### Posts Tagged ‘#criticalthinkingcc’

## Precalculus 11 – Core Competency Reflection

This is a reflection I wrote about practicing my Creative and Critical Thinking skills in precalc 11:

## CLE 10 – Core Competency Reflection

Below is a self reflection on an assignment I completed in CLE 10 this year.

## Textiles 11 – Core Competency Reflection

Here is a Core Competency reflection I wrote, based on my mood board project in Textiles 11.

## Textiles 11 – Core Competency Reflection

This is a self-reflection on my final project in Textiles 11:

## English 10 – Core Competency Reflection

This is a self reflection I did about the contextual infographic project from my English 10 Honours class.

Here is a link to the infographic project on my blog:

Contextual Infographic Project | Annabelle’s Blog (sd43.bc.ca)

## DesmosSignatureMath10FPC2021

This is a project I did in my Math 10 class, to practice graphing and linear relations. I used Desmos.com to create different equations that made lines on a graph. Each line made part of a letter, to spell my name.

**Write-Up:**

Creating my name out of linear equations was an interesting way for me to practice my math skills and be creative at the same time. I really enjoyed this project because I could be artistic, which usually isn’t connected to math. To create the equations for the slanted lines, I used point-slope form, which is *y-y**1**=m(x-x**1**)*. I also used the equations *x= *and *y= *to make horizontal and vertical lines. To change the height and length of the letters I wrote the domain or range of each equation. This allowed me to choose a specific point where each line could start and end. I decided to use all capital letters for my last name because they are a bit more simple to create. But for my first name I did the letters lowercase, so that they would look more unique. These letters were more difficult to create out of equations because there were a lot more lines for each one.

The main challenge I had was making the slanted lines for the letters like A, B, and N. I figured out that using point-slope form would be a good way to do this, because all I needed was the slope and one point. I chose the starting or ending point of the line and found the coordinates, then made them into an equation with the slope. Although I got stuck a few times, I kept trying out new combinations of numbers until I found something that worked. After a while this got easier for me and I was able to do it without help. The other challenge I had was lining up my last name under my first name, so they would take up the same amount of space and look centered. My first name has 9 letters and my last name has only 8, so I had to make the last name slightly larger. I calculated the distance my first name took up, and then divided it by 8 so I would know how big each letter should be. I started to create the equations for my last name, but I realized that it wasn’t working out and the letters weren’t lined up like I planned. I thought I had calculated everything correctly, but since it wasn’t working I decided to ask my Dad for help. He figured out that I hadn’t added on the space between each letter, so they were bigger than they were supposed to be. This was like an “aha” moment for me. Once I figured this out I just changed the domain and range of the letters to move them over.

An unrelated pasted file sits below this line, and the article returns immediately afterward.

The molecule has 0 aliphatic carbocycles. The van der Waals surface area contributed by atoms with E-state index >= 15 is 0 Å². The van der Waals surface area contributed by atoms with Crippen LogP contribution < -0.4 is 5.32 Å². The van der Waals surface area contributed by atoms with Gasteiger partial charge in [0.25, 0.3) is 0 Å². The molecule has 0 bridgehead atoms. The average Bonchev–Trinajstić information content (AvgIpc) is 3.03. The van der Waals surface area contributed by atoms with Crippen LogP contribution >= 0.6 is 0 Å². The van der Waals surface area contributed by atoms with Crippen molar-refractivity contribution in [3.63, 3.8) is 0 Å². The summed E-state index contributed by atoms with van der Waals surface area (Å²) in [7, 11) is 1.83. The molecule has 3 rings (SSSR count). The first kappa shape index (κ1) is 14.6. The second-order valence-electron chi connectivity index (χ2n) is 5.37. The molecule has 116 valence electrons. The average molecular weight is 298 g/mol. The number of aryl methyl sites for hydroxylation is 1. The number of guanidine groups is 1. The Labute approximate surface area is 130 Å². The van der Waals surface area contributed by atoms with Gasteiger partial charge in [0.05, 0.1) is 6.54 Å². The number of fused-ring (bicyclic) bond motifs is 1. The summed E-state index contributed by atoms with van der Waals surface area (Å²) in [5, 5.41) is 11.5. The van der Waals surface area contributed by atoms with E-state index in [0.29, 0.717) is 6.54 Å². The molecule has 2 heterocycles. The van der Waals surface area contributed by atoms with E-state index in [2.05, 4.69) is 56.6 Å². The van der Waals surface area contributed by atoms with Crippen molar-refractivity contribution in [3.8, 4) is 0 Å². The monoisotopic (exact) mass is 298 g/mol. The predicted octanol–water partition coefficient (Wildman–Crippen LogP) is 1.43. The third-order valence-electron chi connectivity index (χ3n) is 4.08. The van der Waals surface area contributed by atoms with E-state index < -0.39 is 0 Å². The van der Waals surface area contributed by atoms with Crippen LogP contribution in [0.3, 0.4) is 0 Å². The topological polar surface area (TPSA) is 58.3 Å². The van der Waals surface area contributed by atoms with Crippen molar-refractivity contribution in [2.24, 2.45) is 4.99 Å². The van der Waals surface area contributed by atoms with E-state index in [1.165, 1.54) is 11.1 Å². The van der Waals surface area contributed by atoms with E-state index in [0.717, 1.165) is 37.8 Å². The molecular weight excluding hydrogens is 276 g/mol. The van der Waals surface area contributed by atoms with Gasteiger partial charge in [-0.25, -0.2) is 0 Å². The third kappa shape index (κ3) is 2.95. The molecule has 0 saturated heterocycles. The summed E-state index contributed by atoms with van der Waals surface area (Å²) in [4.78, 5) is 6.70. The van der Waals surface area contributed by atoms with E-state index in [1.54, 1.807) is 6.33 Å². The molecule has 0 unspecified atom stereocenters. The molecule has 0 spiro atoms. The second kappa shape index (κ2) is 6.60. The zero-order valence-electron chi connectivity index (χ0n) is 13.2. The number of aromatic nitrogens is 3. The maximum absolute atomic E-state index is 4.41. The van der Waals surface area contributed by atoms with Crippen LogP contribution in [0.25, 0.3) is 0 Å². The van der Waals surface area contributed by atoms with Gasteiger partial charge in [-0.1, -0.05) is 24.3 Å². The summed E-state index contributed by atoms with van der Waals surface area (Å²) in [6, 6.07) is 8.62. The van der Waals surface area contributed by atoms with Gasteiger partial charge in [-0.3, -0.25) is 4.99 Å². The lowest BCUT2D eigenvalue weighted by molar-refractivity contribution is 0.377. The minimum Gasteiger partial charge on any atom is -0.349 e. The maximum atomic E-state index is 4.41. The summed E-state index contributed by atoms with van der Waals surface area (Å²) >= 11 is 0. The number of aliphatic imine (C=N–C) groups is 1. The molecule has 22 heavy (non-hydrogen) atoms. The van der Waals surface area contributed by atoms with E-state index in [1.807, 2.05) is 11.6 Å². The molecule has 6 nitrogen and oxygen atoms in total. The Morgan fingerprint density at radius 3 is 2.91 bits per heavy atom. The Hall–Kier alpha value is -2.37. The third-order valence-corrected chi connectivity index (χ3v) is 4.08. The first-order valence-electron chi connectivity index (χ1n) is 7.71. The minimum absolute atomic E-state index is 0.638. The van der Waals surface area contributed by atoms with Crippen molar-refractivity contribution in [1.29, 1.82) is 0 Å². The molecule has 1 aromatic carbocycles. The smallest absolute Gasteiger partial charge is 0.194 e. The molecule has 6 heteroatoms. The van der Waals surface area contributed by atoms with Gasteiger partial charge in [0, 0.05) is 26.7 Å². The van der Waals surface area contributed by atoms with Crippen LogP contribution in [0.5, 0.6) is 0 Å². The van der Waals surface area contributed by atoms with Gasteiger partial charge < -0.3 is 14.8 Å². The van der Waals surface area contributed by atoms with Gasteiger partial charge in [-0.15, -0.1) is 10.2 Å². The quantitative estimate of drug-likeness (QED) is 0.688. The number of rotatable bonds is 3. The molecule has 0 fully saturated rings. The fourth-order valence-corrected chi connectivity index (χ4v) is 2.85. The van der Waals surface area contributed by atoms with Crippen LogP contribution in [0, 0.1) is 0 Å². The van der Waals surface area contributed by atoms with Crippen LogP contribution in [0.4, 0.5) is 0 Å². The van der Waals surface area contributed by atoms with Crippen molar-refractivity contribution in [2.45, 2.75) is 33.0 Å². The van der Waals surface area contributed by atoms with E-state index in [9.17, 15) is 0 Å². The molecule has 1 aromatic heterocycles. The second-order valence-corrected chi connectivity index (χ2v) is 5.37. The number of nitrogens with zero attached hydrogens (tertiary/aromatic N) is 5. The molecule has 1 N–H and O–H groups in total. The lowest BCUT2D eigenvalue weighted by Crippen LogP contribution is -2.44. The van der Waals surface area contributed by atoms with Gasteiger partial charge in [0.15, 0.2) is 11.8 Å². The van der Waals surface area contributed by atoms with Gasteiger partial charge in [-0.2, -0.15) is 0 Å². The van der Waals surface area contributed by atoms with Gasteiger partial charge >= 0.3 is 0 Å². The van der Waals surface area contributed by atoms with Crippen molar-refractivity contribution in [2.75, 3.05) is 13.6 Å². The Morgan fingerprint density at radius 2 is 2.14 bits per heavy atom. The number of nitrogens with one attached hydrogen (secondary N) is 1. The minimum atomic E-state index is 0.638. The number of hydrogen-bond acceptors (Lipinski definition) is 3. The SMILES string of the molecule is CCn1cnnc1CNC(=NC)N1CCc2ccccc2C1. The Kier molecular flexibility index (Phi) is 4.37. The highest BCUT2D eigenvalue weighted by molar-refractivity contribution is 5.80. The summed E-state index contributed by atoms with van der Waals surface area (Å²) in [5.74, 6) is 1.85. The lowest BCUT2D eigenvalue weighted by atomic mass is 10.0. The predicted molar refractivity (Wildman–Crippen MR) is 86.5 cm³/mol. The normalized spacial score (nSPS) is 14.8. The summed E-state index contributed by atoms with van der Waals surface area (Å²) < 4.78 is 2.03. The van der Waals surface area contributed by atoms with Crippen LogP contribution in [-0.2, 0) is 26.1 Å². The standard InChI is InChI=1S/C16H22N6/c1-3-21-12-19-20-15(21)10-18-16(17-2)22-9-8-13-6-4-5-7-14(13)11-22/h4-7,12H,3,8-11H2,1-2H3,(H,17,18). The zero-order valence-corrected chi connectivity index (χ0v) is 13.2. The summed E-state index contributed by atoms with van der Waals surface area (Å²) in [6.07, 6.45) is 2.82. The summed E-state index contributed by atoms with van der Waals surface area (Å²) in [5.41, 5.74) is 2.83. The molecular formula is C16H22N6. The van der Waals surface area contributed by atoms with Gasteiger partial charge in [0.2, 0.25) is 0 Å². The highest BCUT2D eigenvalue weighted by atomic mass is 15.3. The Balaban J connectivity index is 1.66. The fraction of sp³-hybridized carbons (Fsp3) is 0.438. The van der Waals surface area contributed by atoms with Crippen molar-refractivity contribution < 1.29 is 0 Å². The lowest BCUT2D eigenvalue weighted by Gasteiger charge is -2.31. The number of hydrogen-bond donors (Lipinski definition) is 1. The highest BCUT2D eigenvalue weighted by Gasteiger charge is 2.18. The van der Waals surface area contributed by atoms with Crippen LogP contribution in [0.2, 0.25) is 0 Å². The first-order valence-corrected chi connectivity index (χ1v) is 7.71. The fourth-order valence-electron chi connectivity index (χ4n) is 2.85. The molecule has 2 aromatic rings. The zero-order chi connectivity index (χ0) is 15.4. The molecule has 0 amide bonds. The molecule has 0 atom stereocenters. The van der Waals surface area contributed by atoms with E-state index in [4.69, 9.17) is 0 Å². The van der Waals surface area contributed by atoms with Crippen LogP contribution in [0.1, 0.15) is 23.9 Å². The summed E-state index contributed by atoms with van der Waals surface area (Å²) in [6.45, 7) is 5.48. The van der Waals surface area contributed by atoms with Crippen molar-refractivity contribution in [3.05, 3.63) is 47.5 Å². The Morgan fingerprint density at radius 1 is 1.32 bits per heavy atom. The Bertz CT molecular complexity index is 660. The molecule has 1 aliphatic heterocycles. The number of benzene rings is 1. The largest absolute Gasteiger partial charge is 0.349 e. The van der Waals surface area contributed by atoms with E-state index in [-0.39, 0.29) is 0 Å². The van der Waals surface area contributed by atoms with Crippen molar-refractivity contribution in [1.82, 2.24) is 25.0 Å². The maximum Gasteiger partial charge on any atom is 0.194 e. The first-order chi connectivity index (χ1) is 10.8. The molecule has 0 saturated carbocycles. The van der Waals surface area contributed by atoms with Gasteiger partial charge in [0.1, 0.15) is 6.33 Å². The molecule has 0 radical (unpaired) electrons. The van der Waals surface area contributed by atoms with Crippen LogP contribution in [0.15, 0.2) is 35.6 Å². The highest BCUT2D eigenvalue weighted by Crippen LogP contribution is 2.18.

After I had made all the letters, I decided to make it more artistic by changing the thickness and transparency of the lines. This made each letter look like slightly a different colour with an ombre affect. I learned a lot about relations and graphs from the assignment because I was creating each equation from scratch, rather than solving them in my textbook. Since my name is pretty long, I got a lot of practice writing equations that were different for every letter. I realized that every single line on a graph has a different equation. Overall, this assignment was a really enjoyable way to practice writing equations and see how they look on a graph.

**Core Competency Reflection:**

## Flag Pole Lab Math 10 2020

This is a group lab that I did in my Math 10 class to practice trigonometry skills. The goal was to find the height of a flagpole at our school, by measuring the distance on the ground to the flagpole as well as the angle of elevation. We used a trundle wheel to measure the distance, a clinometer to measure the angle, and a meterstick to measure the height of our eyes.

My group found that the flagpole was 10.95 metres tall. This activity taught me that trigonometry is really useful, and an easy way to measure the height of very tall objects, once you learn how to properly measure and make calculations. I really enjoyed this lab because it was a real-life example, and a great way to practice trigonometry.

Here are some pictures of what we did:

Core Competency Reflection:

## Socials 10 – Core Competency Reflection

This is a self-reflection I wrote, about a movie pitch I made in Socials 10:

## Math 9 – Core Competency Reflection

For this reflection, I chose the Math 9 scavenger hunt that I did in a group:

Here is my blog post of the actual scavenger hunt, with photos of some of the objects: